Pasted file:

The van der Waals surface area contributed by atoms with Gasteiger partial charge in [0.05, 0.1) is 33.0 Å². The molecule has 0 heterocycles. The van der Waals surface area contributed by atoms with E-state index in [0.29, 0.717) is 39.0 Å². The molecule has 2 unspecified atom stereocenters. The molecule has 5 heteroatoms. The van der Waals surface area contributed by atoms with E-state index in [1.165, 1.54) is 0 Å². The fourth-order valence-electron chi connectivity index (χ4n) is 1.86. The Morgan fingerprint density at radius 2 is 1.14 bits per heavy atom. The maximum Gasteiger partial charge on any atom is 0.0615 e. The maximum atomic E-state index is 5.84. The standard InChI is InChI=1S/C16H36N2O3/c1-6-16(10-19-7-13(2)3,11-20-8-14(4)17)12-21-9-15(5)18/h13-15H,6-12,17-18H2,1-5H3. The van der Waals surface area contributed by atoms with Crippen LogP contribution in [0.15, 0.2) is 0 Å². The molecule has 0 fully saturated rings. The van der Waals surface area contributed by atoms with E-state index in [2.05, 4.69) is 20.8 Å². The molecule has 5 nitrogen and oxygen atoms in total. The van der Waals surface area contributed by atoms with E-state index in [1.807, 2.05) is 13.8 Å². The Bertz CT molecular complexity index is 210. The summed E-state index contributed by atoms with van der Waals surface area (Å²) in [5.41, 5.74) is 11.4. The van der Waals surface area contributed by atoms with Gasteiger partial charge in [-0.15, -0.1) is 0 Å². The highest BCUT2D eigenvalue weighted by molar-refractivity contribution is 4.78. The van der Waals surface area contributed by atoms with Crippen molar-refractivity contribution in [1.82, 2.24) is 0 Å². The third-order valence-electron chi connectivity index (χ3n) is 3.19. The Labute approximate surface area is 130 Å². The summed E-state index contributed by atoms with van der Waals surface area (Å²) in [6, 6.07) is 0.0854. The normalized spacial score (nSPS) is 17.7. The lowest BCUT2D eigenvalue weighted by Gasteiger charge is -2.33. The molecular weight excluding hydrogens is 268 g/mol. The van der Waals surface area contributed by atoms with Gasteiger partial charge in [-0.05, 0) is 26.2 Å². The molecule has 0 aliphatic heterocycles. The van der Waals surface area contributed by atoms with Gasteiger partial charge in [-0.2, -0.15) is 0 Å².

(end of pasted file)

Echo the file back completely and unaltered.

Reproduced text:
The van der Waals surface area contributed by atoms with Gasteiger partial charge in [0.05, 0.1) is 33.0 Å². The molecule has 0 heterocycles. The van der Waals surface area contributed by atoms with E-state index in [0.29, 0.717) is 39.0 Å². The molecule has 2 unspecified atom stereocenters. The molecule has 5 heteroatoms. The van der Waals surface area contributed by atoms with E-state index in [1.165, 1.54) is 0 Å². The fourth-order valence-electron chi connectivity index (χ4n) is 1.86. The Morgan fingerprint density at radius 2 is 1.14 bits per heavy atom. The maximum Gasteiger partial charge on any atom is 0.0615 e. The maximum atomic E-state index is 5.84. The standard InChI is InChI=1S/C16H36N2O3/c1-6-16(10-19-7-13(2)3,11-20-8-14(4)17)12-21-9-15(5)18/h13-15H,6-12,17-18H2,1-5H3. The van der Waals surface area contributed by atoms with Crippen LogP contribution in [0.15, 0.2) is 0 Å². The molecule has 0 fully saturated rings. The van der Waals surface area contributed by atoms with E-state index in [2.05, 4.69) is 20.8 Å². The molecule has 5 nitrogen and oxygen atoms in total. The van der Waals surface area contributed by atoms with E-state index in [1.807, 2.05) is 13.8 Å². The Bertz CT molecular complexity index is 210. The summed E-state index contributed by atoms with van der Waals surface area (Å²) in [5.41, 5.74) is 11.4. The van der Waals surface area contributed by atoms with Gasteiger partial charge in [-0.15, -0.1) is 0 Å². The highest BCUT2D eigenvalue weighted by molar-refractivity contribution is 4.78. The van der Waals surface area contributed by atoms with Crippen molar-refractivity contribution in [1.82, 2.24) is 0 Å². The third-order valence-electron chi connectivity index (χ3n) is 3.19. The Labute approximate surface area is 130 Å². The summed E-state index contributed by atoms with van der Waals surface area (Å²) in [6, 6.07) is 0.0854. The normalized spacial score (nSPS) is 17.7. The lowest BCUT2D eigenvalue weighted by Gasteiger charge is -2.33. The molecular weight excluding hydrogens is 268 g/mol. The van der Waals surface area contributed by atoms with Gasteiger partial charge in [-0.05, 0) is 26.2 Å². The molecule has 0 aliphatic heterocycles. The van der Waals surface area contributed by atoms with Gasteiger partial charge in [-0.2, -0.15) is 0 Å².